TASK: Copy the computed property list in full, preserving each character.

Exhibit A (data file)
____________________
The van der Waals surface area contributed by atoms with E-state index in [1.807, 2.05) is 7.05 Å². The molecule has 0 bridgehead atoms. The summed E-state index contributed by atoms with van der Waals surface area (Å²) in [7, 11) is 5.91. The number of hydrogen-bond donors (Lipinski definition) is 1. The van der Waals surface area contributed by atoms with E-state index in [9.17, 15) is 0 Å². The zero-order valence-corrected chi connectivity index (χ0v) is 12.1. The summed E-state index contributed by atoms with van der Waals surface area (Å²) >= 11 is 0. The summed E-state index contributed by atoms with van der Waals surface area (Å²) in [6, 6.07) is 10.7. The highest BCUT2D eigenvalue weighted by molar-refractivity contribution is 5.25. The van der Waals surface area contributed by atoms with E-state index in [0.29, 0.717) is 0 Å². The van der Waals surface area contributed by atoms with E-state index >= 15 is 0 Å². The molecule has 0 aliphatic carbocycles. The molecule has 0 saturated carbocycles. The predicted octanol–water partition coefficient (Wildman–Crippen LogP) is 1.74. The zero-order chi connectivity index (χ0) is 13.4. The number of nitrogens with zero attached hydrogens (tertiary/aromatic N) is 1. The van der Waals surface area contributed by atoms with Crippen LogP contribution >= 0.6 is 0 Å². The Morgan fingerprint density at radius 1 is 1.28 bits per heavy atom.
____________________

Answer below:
The van der Waals surface area contributed by atoms with E-state index in [1.807, 2.05) is 7.05 Å². The molecule has 0 bridgehead atoms. The summed E-state index contributed by atoms with van der Waals surface area (Å²) in [7, 11) is 5.91. The number of hydrogen-bond donors (Lipinski definition) is 1. The van der Waals surface area contributed by atoms with E-state index in [9.17, 15) is 0 Å². The zero-order valence-corrected chi connectivity index (χ0v) is 12.1. The summed E-state index contributed by atoms with van der Waals surface area (Å²) >= 11 is 0. The summed E-state index contributed by atoms with van der Waals surface area (Å²) in [6, 6.07) is 10.7. The highest BCUT2D eigenvalue weighted by molar-refractivity contribution is 5.25. The van der Waals surface area contributed by atoms with E-state index in [0.29, 0.717) is 0 Å². The van der Waals surface area contributed by atoms with E-state index >= 15 is 0 Å². The molecule has 0 aliphatic carbocycles. The molecule has 0 saturated carbocycles. The predicted octanol–water partition coefficient (Wildman–Crippen LogP) is 1.74. The zero-order chi connectivity index (χ0) is 13.4. The number of nitrogens with zero attached hydrogens (tertiary/aromatic N) is 1. The van der Waals surface area contributed by atoms with Crippen LogP contribution >= 0.6 is 0 Å². The Morgan fingerprint density at radius 1 is 1.28 bits per heavy atom.